To simplify flows, the computer system automatically chooses delivery orders that go in the same direction, which means fewer drivers and less time on the road. Suppliers, inventory management information and third-party delivery aggregators are all digitally integrated, and the brand is working on artificial intelligence to take orders over the phone.

Nelowet says the technology is especially helping those who speak English as a second language. He remembers going to a restaurant in Coral Springs, Florida, where 40% spoke Spanish and 40% Ukrainian, but the staff worked together seamlessly thanks to unifying digital processes.

“I’ve never seen anything technically put together like Sarpino’s on any level. I’ve never seen such heavy use of technology,” says Nelowet. “So really, for someone who already owns any other brand, it will be very easy for them to add this to their portfolio.”

Before someone takes full control of a store, they go through “incredibly intense” training, Nelowet notes. Sarpino’s works with franchisees for months at its headquarters, then two executives work alongside operators in their restaurants for 30 days. During those few weeks, leaders help operators master the menu, oversee their own team, implement marketing strategies, engage customers, and more.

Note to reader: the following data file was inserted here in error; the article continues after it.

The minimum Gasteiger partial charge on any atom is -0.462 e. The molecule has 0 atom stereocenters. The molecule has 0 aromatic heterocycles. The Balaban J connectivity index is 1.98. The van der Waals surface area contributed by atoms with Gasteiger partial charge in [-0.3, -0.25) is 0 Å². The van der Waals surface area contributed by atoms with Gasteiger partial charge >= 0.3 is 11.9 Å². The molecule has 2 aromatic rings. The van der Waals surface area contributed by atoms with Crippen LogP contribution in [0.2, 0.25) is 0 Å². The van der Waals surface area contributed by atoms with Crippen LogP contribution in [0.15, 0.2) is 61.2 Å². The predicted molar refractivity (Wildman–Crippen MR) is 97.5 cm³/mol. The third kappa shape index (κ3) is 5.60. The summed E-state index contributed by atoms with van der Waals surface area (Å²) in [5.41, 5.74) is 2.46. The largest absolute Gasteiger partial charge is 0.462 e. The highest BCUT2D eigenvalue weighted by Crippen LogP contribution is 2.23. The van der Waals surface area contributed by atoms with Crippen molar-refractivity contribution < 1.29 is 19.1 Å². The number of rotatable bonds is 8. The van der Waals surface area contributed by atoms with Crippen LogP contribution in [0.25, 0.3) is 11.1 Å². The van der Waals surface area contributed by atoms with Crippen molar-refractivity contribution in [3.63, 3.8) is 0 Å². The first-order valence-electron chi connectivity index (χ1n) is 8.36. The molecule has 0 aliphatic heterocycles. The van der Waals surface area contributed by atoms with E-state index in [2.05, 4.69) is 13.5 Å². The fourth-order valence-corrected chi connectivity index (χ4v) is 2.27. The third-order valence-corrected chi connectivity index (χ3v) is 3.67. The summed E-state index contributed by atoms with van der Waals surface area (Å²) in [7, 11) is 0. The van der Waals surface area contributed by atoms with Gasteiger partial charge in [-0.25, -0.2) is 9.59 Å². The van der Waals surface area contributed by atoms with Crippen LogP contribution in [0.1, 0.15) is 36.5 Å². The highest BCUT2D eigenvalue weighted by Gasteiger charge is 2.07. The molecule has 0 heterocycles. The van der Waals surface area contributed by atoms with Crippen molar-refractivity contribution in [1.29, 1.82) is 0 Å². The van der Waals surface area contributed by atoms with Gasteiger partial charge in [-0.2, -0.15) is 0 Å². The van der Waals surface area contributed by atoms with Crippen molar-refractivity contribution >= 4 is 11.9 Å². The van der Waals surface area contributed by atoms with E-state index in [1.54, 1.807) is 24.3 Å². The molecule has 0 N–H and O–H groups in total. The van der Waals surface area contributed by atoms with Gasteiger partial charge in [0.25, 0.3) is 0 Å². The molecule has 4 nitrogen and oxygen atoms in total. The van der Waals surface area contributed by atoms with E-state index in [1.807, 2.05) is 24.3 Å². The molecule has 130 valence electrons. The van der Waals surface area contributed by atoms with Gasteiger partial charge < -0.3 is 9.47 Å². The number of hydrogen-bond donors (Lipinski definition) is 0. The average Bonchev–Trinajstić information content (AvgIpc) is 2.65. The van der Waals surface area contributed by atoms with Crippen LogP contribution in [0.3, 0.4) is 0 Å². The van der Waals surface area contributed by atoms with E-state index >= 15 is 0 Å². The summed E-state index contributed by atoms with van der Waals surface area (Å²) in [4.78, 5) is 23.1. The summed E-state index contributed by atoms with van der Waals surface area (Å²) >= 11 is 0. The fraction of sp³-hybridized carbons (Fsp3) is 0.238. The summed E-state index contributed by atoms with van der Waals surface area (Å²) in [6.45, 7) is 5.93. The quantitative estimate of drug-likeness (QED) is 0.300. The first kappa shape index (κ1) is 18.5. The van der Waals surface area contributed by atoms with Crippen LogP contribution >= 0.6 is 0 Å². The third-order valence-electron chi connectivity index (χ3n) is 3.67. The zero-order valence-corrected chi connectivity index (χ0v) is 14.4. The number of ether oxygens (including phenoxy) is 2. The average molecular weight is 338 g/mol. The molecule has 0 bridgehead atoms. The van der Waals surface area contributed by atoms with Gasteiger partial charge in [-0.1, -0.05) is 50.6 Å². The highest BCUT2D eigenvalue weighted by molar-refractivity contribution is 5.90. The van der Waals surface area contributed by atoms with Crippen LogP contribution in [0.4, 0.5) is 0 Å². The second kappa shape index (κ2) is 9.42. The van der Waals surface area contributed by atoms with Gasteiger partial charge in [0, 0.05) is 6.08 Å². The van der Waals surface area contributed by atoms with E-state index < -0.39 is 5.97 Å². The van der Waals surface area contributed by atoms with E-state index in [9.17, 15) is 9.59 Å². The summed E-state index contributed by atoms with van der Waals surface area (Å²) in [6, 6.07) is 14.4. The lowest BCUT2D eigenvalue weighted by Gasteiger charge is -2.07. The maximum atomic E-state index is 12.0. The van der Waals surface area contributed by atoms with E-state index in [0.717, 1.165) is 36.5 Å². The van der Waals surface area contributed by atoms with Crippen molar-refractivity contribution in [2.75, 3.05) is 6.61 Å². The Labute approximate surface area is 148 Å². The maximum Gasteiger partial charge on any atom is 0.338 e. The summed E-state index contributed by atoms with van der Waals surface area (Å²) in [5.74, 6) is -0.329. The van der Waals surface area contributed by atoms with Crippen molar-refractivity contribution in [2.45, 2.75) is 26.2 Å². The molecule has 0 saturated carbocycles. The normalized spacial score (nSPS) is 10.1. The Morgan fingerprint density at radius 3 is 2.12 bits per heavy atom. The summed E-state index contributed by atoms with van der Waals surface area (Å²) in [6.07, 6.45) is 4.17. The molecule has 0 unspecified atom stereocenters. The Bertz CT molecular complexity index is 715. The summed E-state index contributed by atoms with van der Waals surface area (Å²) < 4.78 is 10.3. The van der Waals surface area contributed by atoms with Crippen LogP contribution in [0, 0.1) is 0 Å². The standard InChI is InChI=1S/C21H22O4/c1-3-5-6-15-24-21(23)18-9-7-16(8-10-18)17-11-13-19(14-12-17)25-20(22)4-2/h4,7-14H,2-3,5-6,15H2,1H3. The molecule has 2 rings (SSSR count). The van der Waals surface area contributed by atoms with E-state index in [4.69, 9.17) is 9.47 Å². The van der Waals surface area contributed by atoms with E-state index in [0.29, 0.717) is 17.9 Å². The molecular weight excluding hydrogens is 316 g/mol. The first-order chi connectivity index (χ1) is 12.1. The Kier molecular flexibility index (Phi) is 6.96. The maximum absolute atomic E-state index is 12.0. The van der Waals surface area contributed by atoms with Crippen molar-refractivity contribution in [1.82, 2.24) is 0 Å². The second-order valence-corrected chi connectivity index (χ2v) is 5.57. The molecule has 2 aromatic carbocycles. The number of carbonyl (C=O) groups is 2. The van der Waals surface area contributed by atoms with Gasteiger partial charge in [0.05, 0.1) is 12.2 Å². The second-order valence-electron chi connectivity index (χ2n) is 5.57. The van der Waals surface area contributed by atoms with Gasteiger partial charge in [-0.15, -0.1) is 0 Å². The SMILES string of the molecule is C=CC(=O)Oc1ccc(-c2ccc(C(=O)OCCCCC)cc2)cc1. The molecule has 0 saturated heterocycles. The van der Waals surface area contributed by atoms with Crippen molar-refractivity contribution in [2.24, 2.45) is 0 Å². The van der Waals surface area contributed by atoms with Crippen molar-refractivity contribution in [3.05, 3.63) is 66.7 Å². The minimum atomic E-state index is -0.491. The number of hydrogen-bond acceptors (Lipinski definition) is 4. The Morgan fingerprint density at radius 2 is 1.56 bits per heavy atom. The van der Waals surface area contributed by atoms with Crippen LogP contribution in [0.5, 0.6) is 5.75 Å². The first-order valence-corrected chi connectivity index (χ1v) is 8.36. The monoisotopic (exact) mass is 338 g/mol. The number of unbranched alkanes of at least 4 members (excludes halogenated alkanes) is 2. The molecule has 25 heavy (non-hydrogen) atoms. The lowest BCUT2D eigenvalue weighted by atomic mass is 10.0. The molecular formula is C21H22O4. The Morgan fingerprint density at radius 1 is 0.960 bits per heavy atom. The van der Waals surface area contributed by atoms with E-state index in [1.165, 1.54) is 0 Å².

Such training is necessary to run the brand’s elevated scratch menu, Chatkin says. The pizza dough is prepared daily from 100% whole wheat flour, yeast, water, salt, olive oil, and is combined with crushed tomatoes and shredded mozzarella daily.